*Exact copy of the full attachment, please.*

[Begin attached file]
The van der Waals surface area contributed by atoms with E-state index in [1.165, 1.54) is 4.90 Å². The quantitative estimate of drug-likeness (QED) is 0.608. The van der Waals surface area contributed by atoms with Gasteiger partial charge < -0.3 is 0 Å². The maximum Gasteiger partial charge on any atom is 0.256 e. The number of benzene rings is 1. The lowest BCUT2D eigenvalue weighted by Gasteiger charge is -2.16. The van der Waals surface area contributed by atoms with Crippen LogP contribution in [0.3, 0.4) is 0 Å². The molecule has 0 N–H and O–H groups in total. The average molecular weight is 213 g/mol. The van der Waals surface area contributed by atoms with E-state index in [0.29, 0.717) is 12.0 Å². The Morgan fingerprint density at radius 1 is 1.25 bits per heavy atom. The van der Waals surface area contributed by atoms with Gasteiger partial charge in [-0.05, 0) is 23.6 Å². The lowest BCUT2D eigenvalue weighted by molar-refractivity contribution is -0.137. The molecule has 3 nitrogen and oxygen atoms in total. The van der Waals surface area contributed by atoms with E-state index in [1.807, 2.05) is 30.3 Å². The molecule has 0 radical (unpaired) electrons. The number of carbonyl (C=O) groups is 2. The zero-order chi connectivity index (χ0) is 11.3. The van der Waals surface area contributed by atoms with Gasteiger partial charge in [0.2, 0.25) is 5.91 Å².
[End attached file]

The van der Waals surface area contributed by atoms with E-state index in [1.165, 1.54) is 4.90 Å². The quantitative estimate of drug-likeness (QED) is 0.608. The van der Waals surface area contributed by atoms with Gasteiger partial charge < -0.3 is 0 Å². The maximum Gasteiger partial charge on any atom is 0.256 e. The number of benzene rings is 1. The lowest BCUT2D eigenvalue weighted by Gasteiger charge is -2.16. The van der Waals surface area contributed by atoms with Crippen LogP contribution in [0.3, 0.4) is 0 Å². The molecule has 0 N–H and O–H groups in total. The average molecular weight is 213 g/mol. The van der Waals surface area contributed by atoms with E-state index in [0.29, 0.717) is 12.0 Å². The Morgan fingerprint density at radius 1 is 1.25 bits per heavy atom. The van der Waals surface area contributed by atoms with Gasteiger partial charge in [-0.05, 0) is 23.6 Å². The lowest BCUT2D eigenvalue weighted by molar-refractivity contribution is -0.137. The molecule has 3 nitrogen and oxygen atoms in total. The van der Waals surface area contributed by atoms with E-state index in [1.807, 2.05) is 30.3 Å². The molecule has 0 radical (unpaired) electrons. The number of carbonyl (C=O) groups is 2. The zero-order chi connectivity index (χ0) is 11.3. The van der Waals surface area contributed by atoms with Gasteiger partial charge in [0.2, 0.25) is 5.91 Å².